Published on: March 28, 2017by Michael Sansolo
Understandably there are MNB readers who believe we write a little too much about the competitive threat posed by Amazon. No doubt they won’t be thrilled to hear this, but that’s not the only dark cloud on the horizon.
So brace yourself.
There were two incredible examples of potential storm clouds this offered up last week at the annual food marketing conference run by Western Michigan University and both should have you reaching for your umbrella.
Start with the twin German hard discounters Aldi and Lidl, both of whom are revving their engines for an attack on the US market. The session, led by industry veterans Bill Bishop and Bill Bolton, detailed the impact both of the companies have had in markets around the world, biting off market share and hammering profit margins.
What made the session especially eye opening were two key points. First, the new and stunningly more attractive stores being opened by both companies, giving them a greater presence in fresh products and making them an even more significant competitor. In other words, what you’ve seen from both these companies in the past is not what you will see in the very near future. Aldi and Lidl are becoming much more than price merchants.
Powered by those new stores, Bishop and Bolton made the second significant point; they project that the two companies combined are aiming for about $50 billion in annual US sales in just a few years.
In other words, the German retailers are hoping to bite off an enormous chunk of sales in a slow-growth market. That’s going to mean a lot of pain if they succeed because those sales have to come from somewhere.
That alone would be eye opening, but another speech at the conference raised a completely different specter. Kevin Hartman, head of analytics for Google, offered a startling glimpse into the world of the search engine giant and what the future of computing may entail.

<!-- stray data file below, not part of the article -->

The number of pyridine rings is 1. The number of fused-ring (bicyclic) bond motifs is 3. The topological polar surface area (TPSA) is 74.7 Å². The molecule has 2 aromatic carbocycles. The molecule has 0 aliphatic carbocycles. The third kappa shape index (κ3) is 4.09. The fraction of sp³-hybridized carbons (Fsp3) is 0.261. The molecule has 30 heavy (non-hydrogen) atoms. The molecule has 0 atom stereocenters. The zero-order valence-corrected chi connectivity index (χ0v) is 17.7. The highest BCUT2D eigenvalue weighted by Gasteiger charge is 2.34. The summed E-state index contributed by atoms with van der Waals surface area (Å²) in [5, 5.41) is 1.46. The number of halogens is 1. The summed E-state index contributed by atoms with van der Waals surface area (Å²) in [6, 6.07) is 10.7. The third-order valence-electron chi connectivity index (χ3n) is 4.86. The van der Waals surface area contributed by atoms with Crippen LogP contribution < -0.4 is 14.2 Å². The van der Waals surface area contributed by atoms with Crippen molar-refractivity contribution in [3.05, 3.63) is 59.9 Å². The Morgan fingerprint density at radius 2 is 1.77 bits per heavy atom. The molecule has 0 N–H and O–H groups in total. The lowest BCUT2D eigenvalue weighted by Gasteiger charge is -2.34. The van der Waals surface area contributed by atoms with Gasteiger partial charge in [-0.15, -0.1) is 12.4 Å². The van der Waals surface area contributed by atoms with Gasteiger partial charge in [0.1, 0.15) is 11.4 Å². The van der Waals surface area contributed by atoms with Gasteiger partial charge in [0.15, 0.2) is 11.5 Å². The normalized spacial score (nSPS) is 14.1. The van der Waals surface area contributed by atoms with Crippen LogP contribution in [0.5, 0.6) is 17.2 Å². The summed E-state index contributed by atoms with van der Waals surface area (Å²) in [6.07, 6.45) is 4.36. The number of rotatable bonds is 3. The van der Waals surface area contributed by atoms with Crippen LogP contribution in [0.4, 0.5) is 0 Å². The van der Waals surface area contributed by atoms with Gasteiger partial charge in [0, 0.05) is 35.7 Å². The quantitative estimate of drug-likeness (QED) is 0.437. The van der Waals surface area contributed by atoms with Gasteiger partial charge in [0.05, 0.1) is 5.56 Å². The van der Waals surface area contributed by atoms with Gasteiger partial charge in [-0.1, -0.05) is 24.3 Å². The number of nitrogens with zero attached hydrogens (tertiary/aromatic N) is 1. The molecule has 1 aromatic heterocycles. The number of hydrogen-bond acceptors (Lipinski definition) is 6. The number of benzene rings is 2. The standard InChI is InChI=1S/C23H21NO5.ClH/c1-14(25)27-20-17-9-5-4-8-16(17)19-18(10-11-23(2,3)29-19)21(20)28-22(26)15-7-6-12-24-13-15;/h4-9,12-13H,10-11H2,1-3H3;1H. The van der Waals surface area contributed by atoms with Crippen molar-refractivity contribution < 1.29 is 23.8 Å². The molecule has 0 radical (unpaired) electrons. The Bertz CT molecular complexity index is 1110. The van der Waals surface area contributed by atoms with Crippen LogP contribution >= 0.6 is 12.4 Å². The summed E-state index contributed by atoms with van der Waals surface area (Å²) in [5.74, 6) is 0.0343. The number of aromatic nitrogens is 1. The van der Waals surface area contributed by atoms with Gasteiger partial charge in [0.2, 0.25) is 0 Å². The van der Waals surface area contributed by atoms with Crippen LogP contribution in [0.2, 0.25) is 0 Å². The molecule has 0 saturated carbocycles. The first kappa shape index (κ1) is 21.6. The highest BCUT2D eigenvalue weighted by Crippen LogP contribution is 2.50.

Consider that Google says today we’re only using about 1 percent of the computing power possible, which means that big data, the internet of things and topics I cannot even imagine still have vast possibilities of future growth. Hartman also explained that the cost of computing power today is a fraction of what it was five or 10 years ago, which makes so many of these new things possible.
Google’s goal, he says, is something marketers have long wanted to achieve: knowing what customers (or users) wants before they even ask. So that freaky ability of Google to fill out a search for you after you’ve typed just a few letters is going to get even freakier and faster.
Hartman sounded a caution that’s worth considering: patience is no long a virtue. As he put it, “companies that follow trends may never catch up.” Fortune and the future, it seems, will favor the bold.
That list of the bold apparently includes names like Amazon, Aldi, Lidl and Google. Where’s your name?
Michael Sansolo can be reached via email at email@example.com . His book, “THE BIG PICTURE: Essential Business Lessons From The Movies,” co-authored with Kevin Coupe, is available on Amazon by clicking here. And, his book "Business Rules!" is available from Amazon by clicking here.
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